Everyone loves Purim, but no one loves cleaning up from Purim. Yet the night after Purim, you have to sort through what you got for mishloach manos and figure out what to do with it. It’s like putting away groceries, if you bought minute amounts of hundreds of different foods – mostly unhealthy – and put no thought into grouping like things together in the same shopping bag. (“Why did we buy unwrapped jelly beans?” “Why is every can of soda in a different bag?” “Is this for Shabbos, or…?” “Why did we buy this thing if we don’t even know what it is?”)
Or maybe it’s like unpacking from a vacation, where you’re no longer excited, and you’re like, “Okay, what did we forget to eat or refrigerate earlier today?” And everything is crushed and a reminder that Pesach is coming. Because there’s no better way to put random chometz away than in a rush, drunk. I guess that’s what bedikah is for. “Honey, why is there a single serving of baked ziti in the basement pantry?”
In my house, we make a whole ceremony out of unboxing, because people have themes, and if we’re not all there when we take it apart, someone won’t get to witness the theme. So my wife and I both have to be present, and the kids are all there too, saying, “Ooh, can I have that? Can I have that?” And we say, “No, that’s for Shabbos party,” and we make a note to eat it before then.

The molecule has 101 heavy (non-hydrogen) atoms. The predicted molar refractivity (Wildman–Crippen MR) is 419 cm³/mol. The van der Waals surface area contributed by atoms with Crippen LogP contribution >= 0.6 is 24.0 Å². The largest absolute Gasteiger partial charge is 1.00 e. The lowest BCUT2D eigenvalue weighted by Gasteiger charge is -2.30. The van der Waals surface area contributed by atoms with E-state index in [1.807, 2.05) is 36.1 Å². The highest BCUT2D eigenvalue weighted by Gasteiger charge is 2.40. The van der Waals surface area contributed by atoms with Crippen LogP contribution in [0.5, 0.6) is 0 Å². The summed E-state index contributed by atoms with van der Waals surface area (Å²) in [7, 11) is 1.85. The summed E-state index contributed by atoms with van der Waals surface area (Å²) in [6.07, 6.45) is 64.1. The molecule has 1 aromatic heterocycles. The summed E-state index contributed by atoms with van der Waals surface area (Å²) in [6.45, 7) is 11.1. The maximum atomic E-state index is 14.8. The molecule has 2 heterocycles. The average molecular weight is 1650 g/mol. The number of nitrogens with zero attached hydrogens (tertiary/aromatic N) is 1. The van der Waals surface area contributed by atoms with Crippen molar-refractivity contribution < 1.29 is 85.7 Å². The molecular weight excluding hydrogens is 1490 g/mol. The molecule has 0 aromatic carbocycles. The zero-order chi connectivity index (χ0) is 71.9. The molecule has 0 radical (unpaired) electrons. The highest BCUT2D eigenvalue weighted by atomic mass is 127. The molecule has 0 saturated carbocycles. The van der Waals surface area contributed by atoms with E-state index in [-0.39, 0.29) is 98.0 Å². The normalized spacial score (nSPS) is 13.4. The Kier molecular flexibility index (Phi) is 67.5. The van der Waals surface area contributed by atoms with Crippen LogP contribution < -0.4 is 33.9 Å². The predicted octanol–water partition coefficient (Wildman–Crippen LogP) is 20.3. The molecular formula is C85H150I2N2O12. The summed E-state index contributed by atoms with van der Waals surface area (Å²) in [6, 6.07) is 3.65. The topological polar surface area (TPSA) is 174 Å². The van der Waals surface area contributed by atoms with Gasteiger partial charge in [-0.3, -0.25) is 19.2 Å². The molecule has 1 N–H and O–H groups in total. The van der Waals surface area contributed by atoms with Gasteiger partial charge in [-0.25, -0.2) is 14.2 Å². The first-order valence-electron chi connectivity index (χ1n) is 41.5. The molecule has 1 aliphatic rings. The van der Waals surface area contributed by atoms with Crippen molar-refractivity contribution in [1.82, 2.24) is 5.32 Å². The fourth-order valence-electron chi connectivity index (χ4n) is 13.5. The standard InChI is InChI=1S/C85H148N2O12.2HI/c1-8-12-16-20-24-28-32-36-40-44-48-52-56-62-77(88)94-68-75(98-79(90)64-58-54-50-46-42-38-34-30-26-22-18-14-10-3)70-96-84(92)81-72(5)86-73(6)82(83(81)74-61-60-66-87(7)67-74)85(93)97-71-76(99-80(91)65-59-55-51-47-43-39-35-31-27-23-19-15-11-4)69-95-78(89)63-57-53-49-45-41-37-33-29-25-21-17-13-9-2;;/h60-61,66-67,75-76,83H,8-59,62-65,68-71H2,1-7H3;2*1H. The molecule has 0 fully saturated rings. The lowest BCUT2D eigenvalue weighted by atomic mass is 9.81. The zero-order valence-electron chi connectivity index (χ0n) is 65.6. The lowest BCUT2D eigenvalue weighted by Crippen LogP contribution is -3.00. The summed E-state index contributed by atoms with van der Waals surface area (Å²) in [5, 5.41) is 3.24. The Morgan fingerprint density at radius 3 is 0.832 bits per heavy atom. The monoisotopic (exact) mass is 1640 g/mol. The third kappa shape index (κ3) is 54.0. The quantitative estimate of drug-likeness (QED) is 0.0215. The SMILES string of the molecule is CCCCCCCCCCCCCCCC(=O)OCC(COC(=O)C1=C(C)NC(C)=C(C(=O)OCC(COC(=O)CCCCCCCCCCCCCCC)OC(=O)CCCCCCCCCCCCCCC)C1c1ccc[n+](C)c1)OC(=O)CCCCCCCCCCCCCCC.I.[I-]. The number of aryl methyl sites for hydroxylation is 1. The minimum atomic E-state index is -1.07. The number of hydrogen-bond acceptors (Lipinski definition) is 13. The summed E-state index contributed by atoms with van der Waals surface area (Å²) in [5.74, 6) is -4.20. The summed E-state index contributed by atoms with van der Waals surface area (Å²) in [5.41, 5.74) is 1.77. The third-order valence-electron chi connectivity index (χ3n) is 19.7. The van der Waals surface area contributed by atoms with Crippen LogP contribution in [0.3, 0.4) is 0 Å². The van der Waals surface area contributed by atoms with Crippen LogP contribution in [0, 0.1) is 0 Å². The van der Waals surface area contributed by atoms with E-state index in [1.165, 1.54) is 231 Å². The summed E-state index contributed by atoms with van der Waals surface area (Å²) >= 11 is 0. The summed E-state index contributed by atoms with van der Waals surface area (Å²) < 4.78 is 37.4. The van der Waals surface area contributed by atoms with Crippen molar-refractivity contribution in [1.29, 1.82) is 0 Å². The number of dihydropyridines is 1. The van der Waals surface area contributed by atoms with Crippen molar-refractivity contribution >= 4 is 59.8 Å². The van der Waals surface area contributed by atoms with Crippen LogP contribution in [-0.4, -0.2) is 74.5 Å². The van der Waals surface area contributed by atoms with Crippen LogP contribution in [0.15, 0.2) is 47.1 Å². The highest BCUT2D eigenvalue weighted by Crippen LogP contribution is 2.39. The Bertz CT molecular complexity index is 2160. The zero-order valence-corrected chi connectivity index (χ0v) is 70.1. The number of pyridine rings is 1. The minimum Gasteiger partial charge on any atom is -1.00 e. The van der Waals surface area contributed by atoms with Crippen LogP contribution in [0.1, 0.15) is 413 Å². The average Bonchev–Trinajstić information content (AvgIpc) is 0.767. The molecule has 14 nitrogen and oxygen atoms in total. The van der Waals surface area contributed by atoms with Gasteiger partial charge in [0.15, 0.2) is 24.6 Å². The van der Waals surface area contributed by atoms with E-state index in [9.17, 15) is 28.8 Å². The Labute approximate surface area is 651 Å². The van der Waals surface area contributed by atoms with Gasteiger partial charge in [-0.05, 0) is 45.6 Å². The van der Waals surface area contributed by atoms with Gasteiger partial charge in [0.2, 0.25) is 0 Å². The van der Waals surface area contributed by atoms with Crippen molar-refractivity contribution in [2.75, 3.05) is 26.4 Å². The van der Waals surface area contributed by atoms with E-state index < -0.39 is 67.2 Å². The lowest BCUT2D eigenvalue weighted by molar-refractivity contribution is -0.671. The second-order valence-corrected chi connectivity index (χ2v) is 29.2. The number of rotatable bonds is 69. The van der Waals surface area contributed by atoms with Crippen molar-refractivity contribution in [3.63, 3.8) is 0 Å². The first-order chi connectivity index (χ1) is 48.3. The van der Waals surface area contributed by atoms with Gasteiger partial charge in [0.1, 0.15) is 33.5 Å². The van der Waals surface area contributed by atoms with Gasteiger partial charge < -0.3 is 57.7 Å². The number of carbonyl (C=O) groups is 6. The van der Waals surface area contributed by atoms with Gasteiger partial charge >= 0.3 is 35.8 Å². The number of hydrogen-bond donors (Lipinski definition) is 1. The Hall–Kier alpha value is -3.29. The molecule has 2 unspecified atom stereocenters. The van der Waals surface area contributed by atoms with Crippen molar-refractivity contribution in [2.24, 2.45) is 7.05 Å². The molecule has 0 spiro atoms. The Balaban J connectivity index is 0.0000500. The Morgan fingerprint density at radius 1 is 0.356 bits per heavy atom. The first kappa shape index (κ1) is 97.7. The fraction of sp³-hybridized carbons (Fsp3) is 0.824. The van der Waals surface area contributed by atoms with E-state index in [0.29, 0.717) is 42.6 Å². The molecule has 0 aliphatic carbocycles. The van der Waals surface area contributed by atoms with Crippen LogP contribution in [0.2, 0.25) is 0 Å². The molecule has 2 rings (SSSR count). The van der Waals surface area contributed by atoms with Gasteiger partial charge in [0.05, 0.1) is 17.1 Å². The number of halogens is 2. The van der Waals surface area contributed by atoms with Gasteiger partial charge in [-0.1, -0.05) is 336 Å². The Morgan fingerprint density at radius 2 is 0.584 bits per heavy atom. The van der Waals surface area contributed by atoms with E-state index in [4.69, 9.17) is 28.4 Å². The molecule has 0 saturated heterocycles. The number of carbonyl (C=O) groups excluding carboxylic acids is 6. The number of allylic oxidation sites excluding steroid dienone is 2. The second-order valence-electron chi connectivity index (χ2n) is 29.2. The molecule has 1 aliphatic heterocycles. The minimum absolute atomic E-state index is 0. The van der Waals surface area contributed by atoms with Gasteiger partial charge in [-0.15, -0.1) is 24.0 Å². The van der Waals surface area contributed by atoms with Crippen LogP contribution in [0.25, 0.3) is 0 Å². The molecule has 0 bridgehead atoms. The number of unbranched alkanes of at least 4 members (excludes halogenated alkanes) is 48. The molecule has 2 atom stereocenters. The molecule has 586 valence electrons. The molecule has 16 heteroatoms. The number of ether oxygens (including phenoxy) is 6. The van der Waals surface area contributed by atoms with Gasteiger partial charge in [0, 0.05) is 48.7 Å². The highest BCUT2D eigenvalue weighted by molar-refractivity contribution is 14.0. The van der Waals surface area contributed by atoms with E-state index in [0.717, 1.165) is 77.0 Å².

Sure, sometimes you try to start going though it on Purim – making piles and so on – but then it gets annoying, because people keep bringing you stuff, and you’re like, “Can you stop! I’m running out of room on the table here!”
The issue is that, by the end of Purim, most of the mishloach manos we’ve gotten has been separated from the card that explains how it all goes together or who it’s from. If you’re giving something that has to go in the fridge, for example, your package is going to be intact for about five seconds. But that doesn’t mean everyone’s going to hit the brakes on their day so we can admire your theme before it all comes apart. People go crazy figuring out a theme, but to be honest, we’re not going to all gather around your mishloach manos and gaze at it in admiration and immediately start debating about where it should go in the breakfront. A theme would work a lot better if you were the only one giving shalach manos today. We’d be like, “And there’s even a theme!”
And even if there’s a note that explains your theme, there’s no way that note will still be around by the time Purim is over. You best shot at having us understand what you’re doing is to write on each individual item, so that some Shabbos in the near future, one of our guests is going to ask, “Why did someone write, “Shushan Ha” on your beer?”